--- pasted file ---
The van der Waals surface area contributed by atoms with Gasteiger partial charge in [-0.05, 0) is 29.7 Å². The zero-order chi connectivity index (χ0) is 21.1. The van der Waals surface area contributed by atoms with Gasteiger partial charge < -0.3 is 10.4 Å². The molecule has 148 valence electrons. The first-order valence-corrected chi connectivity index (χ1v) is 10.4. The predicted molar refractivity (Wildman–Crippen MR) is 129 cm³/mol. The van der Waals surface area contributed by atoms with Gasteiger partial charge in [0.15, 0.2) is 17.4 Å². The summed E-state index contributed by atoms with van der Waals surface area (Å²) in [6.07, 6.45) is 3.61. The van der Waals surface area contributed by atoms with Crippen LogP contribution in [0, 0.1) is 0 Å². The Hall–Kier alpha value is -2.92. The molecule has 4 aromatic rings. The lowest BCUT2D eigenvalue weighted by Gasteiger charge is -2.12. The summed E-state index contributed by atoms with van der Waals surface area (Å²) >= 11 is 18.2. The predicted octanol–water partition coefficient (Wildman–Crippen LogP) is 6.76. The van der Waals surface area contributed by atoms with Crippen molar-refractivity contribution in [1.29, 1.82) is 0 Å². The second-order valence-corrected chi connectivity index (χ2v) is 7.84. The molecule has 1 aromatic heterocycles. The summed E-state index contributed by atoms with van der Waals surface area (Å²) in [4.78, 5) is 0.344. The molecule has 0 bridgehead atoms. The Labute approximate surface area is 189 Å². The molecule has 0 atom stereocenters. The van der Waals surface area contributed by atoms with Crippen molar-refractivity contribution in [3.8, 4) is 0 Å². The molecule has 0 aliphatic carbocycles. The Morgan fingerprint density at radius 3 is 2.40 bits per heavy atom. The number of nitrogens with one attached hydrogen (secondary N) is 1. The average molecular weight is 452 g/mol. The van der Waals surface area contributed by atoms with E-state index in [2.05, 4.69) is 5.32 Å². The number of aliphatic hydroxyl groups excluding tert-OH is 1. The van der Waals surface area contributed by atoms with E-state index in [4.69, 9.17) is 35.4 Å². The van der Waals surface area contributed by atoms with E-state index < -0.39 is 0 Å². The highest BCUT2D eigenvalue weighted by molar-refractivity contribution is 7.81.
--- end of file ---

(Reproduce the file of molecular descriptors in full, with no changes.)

The van der Waals surface area contributed by atoms with Gasteiger partial charge in [-0.05, 0) is 29.7 Å². The zero-order chi connectivity index (χ0) is 21.1. The van der Waals surface area contributed by atoms with Gasteiger partial charge < -0.3 is 10.4 Å². The molecule has 148 valence electrons. The first-order valence-corrected chi connectivity index (χ1v) is 10.4. The predicted molar refractivity (Wildman–Crippen MR) is 129 cm³/mol. The van der Waals surface area contributed by atoms with Gasteiger partial charge in [0.15, 0.2) is 17.4 Å². The summed E-state index contributed by atoms with van der Waals surface area (Å²) in [6.07, 6.45) is 3.61. The van der Waals surface area contributed by atoms with Crippen LogP contribution in [0, 0.1) is 0 Å². The Hall–Kier alpha value is -2.92. The molecule has 4 aromatic rings. The lowest BCUT2D eigenvalue weighted by Gasteiger charge is -2.12. The summed E-state index contributed by atoms with van der Waals surface area (Å²) >= 11 is 18.2. The predicted octanol–water partition coefficient (Wildman–Crippen LogP) is 6.76. The van der Waals surface area contributed by atoms with Crippen molar-refractivity contribution in [1.29, 1.82) is 0 Å². The second-order valence-corrected chi connectivity index (χ2v) is 7.84. The molecule has 1 aromatic heterocycles. The summed E-state index contributed by atoms with van der Waals surface area (Å²) in [4.78, 5) is 0.344. The molecule has 0 bridgehead atoms. The Labute approximate surface area is 189 Å². The molecule has 0 atom stereocenters. The van der Waals surface area contributed by atoms with Crippen molar-refractivity contribution in [3.8, 4) is 0 Å². The molecule has 0 aliphatic carbocycles. The Morgan fingerprint density at radius 3 is 2.40 bits per heavy atom. The number of nitrogens with one attached hydrogen (secondary N) is 1. The average molecular weight is 452 g/mol. The van der Waals surface area contributed by atoms with E-state index in [2.05, 4.69) is 5.32 Å². The number of aliphatic hydroxyl groups excluding tert-OH is 1. The van der Waals surface area contributed by atoms with E-state index in [4.69, 9.17) is 35.4 Å². The van der Waals surface area contributed by atoms with E-state index < -0.39 is 0 Å². The highest BCUT2D eigenvalue weighted by molar-refractivity contribution is 7.81.